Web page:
Gov't unveils strategies to combat a shrinking, aging workforce

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Gov't unveils strategies to combat a shrinking, aging workforce

A senior citizen looks at job postings in Suwon, Gyeonggi, in October 2019. [NEWS1]

A senior citizen looks at job postings in Suwon, Gyeonggi, in October 2019. [NEWS1]

 
With a population that is shrinking as it grows older, Korea's government is considering a range of policies to maintain its workforce, including raising the eligible age to receive benefits provided to elderly people.
 
Those benefits include discounts on public transit; tickets for KTX rides, domestic flights and ships; fee waivers for museums, galleries and palaces; discounts on phone bills; and a basic pension of up to 300,000 won ($250) per month.  
 
During a government meeting Thursday, Finance Minister Hong Nam-ki said a task force will be formed to make adjustments to some of those benefits.  
 
While the government did not provide details on how much they will raise the age of eligibility from its current level of 65 years, there has been growing speculation that it could be raised to 70 or older.
 
“Considering the changing perceptions of elderly people, including the increasing average life expectancy and improved health levels, we have decided to discuss improving benefits for seniors,” Vice Finance Minister Kim Yong-beom said.  
 
The discussion was part of a government meeting to lay out a blueprint for its population-related policies.
 
With the population shrinking and aging, the government through its task force plans to create policies that would help increase the number of people that would actively engage in the economy, including elderly residents.  
 
The government also plans to ease regulations on dual nationality to grow its pool of foreign talent.  
 
Currently, foreigners are required to give up their original nationality within a year of being granted Korean citizenship. The only exception is for a foreigner who applies as a "talent," in which case dual nationality is allowed under the condition that they do not exercise their foreign nationality.  
 
So-called talent nationality is currently limited to four areas: science, liberal arts and academia; culture, arts and sports; business management and trade; and high-tech.
 
The government starting next month plans to expand that category to 10 areas, including high-profile personnel, corporate workers, holders of source technology and intellectual property and those with experience in international organizations.
 
The government is also planning to implement a program that would allow foreign students in engineering and science to work at Korean small businesses, by allow their student visas to be converted to E-9.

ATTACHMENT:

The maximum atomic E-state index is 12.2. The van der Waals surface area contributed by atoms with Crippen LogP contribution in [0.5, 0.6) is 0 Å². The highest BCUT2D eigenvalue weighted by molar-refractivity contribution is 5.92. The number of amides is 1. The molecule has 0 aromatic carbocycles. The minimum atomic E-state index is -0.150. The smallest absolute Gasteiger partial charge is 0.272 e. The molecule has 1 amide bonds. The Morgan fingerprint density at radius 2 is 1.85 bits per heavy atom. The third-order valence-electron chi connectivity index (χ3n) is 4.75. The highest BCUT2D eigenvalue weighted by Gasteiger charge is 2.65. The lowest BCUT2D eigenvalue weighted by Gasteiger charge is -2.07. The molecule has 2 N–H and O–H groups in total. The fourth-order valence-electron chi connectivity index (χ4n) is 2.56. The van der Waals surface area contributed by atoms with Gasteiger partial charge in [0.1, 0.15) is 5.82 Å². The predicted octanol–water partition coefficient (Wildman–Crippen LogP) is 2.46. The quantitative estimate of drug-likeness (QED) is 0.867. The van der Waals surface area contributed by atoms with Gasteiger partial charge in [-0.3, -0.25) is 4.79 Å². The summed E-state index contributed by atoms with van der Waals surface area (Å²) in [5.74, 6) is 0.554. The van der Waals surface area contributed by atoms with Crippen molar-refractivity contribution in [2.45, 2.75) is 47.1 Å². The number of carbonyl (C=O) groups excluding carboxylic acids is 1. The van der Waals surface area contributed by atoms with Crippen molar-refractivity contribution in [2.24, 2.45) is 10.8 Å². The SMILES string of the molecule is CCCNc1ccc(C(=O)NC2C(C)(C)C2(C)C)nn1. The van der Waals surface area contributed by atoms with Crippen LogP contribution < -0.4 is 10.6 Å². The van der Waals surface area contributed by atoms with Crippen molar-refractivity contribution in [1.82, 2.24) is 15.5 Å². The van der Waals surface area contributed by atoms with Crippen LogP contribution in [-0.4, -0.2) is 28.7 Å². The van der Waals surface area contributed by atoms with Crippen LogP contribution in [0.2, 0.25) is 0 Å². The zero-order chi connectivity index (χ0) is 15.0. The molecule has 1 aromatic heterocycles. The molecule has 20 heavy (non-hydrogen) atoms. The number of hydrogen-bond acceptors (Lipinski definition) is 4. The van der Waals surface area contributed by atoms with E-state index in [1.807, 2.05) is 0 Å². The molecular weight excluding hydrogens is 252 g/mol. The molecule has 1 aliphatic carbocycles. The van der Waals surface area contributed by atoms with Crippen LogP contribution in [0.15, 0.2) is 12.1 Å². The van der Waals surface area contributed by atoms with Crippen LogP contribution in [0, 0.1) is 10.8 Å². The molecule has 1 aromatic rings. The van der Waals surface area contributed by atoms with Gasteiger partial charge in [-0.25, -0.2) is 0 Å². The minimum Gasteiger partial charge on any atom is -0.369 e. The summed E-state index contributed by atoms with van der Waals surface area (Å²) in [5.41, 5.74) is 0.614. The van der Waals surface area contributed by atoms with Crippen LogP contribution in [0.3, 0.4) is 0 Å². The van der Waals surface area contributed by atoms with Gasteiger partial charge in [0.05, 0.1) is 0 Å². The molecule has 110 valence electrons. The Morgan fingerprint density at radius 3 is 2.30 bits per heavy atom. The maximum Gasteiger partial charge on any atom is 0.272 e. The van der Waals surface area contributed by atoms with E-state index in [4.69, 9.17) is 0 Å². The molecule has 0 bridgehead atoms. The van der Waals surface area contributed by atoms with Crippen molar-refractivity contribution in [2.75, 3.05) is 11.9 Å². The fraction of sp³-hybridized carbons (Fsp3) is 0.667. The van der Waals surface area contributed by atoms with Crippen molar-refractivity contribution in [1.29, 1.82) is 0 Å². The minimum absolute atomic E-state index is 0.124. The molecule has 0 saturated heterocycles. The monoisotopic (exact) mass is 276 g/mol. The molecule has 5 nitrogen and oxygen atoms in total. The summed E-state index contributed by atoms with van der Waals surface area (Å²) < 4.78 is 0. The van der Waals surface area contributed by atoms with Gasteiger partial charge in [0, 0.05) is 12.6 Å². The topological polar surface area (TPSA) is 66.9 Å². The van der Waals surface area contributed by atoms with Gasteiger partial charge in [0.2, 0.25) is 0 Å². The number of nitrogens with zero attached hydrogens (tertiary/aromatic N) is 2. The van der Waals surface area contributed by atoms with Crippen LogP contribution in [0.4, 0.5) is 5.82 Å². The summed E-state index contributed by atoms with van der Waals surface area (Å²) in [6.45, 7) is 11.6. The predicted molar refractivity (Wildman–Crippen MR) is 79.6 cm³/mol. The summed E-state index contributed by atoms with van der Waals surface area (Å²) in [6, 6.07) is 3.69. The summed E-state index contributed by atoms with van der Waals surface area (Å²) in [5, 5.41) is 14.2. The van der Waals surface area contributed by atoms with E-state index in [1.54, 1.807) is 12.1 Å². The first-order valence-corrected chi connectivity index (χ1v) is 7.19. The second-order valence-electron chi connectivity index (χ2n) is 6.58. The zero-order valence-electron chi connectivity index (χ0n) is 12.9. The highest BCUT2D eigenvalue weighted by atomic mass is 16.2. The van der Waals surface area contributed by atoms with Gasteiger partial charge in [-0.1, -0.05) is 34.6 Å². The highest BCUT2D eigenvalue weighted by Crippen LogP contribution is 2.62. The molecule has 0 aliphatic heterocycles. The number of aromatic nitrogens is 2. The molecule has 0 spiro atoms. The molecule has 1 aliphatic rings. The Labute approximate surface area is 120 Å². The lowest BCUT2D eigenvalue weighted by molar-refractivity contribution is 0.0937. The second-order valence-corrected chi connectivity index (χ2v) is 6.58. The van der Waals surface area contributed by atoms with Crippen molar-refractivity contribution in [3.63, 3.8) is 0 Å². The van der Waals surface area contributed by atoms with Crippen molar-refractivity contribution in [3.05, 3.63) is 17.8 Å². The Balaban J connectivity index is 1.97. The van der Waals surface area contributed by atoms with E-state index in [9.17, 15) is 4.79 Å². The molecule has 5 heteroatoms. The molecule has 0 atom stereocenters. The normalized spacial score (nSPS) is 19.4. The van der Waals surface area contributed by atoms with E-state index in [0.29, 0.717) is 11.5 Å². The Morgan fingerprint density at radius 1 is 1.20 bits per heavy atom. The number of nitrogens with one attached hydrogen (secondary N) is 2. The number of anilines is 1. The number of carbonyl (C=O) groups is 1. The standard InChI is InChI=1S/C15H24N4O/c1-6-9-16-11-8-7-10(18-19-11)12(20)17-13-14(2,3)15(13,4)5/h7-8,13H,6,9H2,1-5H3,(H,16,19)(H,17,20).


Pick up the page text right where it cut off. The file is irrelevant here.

The program is slated to be adopted in the second half of 2022.  
 
The government meeting also included a discussion of creating statistics to identify young people who have given up on the job market.  
 
This data would be used to get a better picture of the status of youth employment and to create programs to encourage those young people to search for jobs with local community centers.  
 
Pregnant women would be able to take maternity leave much earlier. The leave is currently limited to 44 days prior to the date of giving birth.  
 
Parents of young children, including toddlers, may also receive more flexible leave from work to raise their children.  
 
The government says it hopes the changes would allow more women to remain at work rather than giving up on their careers to raise a family.
 
The policy plans were announced after Statistics Korea on Wednesday reported that Korea reached a new all-time low fertility rate last year.
 
The fertility rate, which is the average number of children born by women aged 15 to 49, dropped from 0.98 in 2018 to 0.92 in 2019.
 
Another report by Statistics Korea showed the continuing decline of newborns, while the number of deaths increased, resulting in an accelerating decline in the national population.  
 
With its overall population shrinking, so are the number of people actively engaged in the economy, which could further hurt the nation’s potential growth.  
 
“The demographic change is faster than anticipated, and a full-fledged countermeasure from the national level is no longer a choice but mandatory,” Finance Minister Hong said. “The government will push on with core projects that will minimize the [declining] population impacts while enhancing economic and social adaptations.”  
 
He said the government will redesign industry and financial systems to counter the aging society.  
 
“We will create supports to expand elderly-friendly industries, as well as a standardized road map of products and services for seniors next year.”  
 
BY LEE HO-JEONG   [lee.hojeong@joongang.co.kr]

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